This article might explain why. I got this from Facebook.
Bernard Zuel asks why Australia hasn't produced one strutting god since Michael Hutchence.
The English do them regularly, the Americans do them comfortably but where are the Australian rock stars? The classic rock star, that semi-mythical figure born of bedroom fantasies, fed by music-magazine intensity and crowned in tabloid frenzy.
Bernard Fanning from Powderfinger, you say? Nup. Big-selling but self-effacing and deliberately ordinary. Chris Cheney from the Living End? Workmanlike is not exactly what women like. Shannon Noll? Two words: soul patch. John Butler? You can't be a rock star sitting down. Jimmy Barnes? Too blokey, too matey, too old. Gareth Liddiard from the Drones? Too unknown, too inner-Melbourne.
Michael Hutchence, who knew a thing or two about what it meant to be a rock star, looked at his audience knowingly. ''They fantasise about much more than is really there, don't you think?'' he once said to Belinda Carlisle of the Go-Go's.
Whatever truth lies in that comment is somewhat undercut by the fact that this was said to a beautiful, desired woman who was also, for a time, his lover. Carlisle recounts in a recent biography that Hutchence was not really complaining about the life.
He had, after all, chosen it and built a life around his need to be that creature of tantalising distance, desire and decadence.
As his band-mate Jon Farriss puts it: ''Michael became close to friends who allowed him to be a rock star because that was where he was the most comfortable.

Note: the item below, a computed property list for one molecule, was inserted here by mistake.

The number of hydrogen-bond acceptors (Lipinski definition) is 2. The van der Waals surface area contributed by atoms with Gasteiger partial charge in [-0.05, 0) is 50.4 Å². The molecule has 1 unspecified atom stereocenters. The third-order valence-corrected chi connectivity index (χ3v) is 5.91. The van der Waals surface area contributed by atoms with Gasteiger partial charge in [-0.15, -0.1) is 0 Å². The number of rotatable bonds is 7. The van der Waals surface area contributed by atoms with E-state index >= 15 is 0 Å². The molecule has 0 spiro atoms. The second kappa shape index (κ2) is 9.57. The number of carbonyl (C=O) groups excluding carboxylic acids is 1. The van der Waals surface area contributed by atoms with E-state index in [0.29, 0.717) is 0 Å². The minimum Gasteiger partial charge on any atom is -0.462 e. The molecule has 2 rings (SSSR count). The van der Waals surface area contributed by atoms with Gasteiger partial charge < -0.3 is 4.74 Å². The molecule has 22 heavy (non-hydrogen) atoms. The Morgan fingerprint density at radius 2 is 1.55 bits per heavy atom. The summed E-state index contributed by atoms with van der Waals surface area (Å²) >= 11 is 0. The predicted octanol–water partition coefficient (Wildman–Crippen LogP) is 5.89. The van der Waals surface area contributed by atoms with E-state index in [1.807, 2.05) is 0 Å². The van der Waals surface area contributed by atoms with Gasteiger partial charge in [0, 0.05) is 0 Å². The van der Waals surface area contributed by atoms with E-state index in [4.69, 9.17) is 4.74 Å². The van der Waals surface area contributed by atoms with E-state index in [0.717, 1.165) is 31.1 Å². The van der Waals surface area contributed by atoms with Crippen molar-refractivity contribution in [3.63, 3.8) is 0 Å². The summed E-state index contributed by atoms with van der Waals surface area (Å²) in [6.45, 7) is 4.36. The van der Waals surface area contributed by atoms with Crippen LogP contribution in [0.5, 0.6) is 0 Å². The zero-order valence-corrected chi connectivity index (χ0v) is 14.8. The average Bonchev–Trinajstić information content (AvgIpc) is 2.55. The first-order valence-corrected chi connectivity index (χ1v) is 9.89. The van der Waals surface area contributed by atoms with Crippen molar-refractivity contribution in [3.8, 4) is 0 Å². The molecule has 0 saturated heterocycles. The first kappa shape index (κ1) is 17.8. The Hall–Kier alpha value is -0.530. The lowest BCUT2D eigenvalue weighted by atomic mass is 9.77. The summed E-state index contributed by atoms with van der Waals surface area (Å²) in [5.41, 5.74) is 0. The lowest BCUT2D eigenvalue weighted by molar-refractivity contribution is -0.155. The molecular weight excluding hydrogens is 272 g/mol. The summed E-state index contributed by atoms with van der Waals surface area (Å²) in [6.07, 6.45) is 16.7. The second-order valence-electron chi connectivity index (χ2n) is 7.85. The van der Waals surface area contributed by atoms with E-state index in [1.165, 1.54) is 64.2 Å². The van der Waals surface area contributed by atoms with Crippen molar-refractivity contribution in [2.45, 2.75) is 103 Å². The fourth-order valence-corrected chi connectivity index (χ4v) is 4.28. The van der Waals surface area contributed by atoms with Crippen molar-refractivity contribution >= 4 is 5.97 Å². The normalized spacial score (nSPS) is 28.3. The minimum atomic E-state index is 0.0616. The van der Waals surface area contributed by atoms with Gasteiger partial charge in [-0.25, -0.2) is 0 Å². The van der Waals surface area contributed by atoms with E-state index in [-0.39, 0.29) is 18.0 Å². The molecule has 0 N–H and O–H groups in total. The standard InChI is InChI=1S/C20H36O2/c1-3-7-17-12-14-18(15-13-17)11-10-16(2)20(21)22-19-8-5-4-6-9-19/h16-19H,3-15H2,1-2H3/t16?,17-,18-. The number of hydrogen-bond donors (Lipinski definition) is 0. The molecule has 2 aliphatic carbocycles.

''He couldn't pretend not to be [a rock star], otherwise it would be dysfunctional and it was dysfunctional enough already.''
A rock star is not just a lead singer or a big-selling artist or the prettiest one in the room; that is the practical side of music, the tangible, explicable side. And that's boring.
After five decades of mythologising, we know a rock star is the strutting peacock who doesn't ask for your attention but commands it.
The one with the streak of danger you know you'll never have in you but thrill to at a distance.
A rock star is the projection of blatant adolescent aspirations and only partially hidden adult expectations; and is recognised for it by a wider public who wouldn't buy an album or even know a song.
And, let's not pretend otherwise, a rock star reeks of sex: they have it, they're getting it, you're wanting it. Or at least to stand near it.
On those criteria, Chrissie Amphlett came close, Nick Cave would qualify if he hadn't scared so many people off before the hair started receding, Peter Garrett was never in the hunt and Tex Perkins and Tim Rogers didn't sell enough.
But Michael Hutchence, unquestionably, was a rock star. The most intriguing aspects of Hutchence today, as INXS prepare to release an album next month with a dozen guest vocalists, are why is he one of the very few rock stars created in Australia; and why has there not been another since his death in 1997?
Maybe there's the beginning of an answer in Powderfinger, whose guitarist Darren Middleton says the band belatedly began putting on a ''show'' when they realised audiences ''don't want to see themselves or the guy next door doing it, you want to be taken out of your own existence for an hour-and-a-half''.
Bernard Fanning confesses he avoided any classic rock-star behaviour on stage because
''I've had that great Australian fear that my mates are going to give me shit''.
There's the crux, says John O'Donnell, who signed Silverchair when they were monosyllabic ''long-hairs'', and who later ran the Australian arm of EMI.
''No one wants to be a rock star 'wanker', whereas that is celebrated in other countries,'' O'Donnell says.
''In their different ways, the US and UK promote brilliance and celebrate success but we have to be careful not to 'rise above our station' and turn into a wanker.''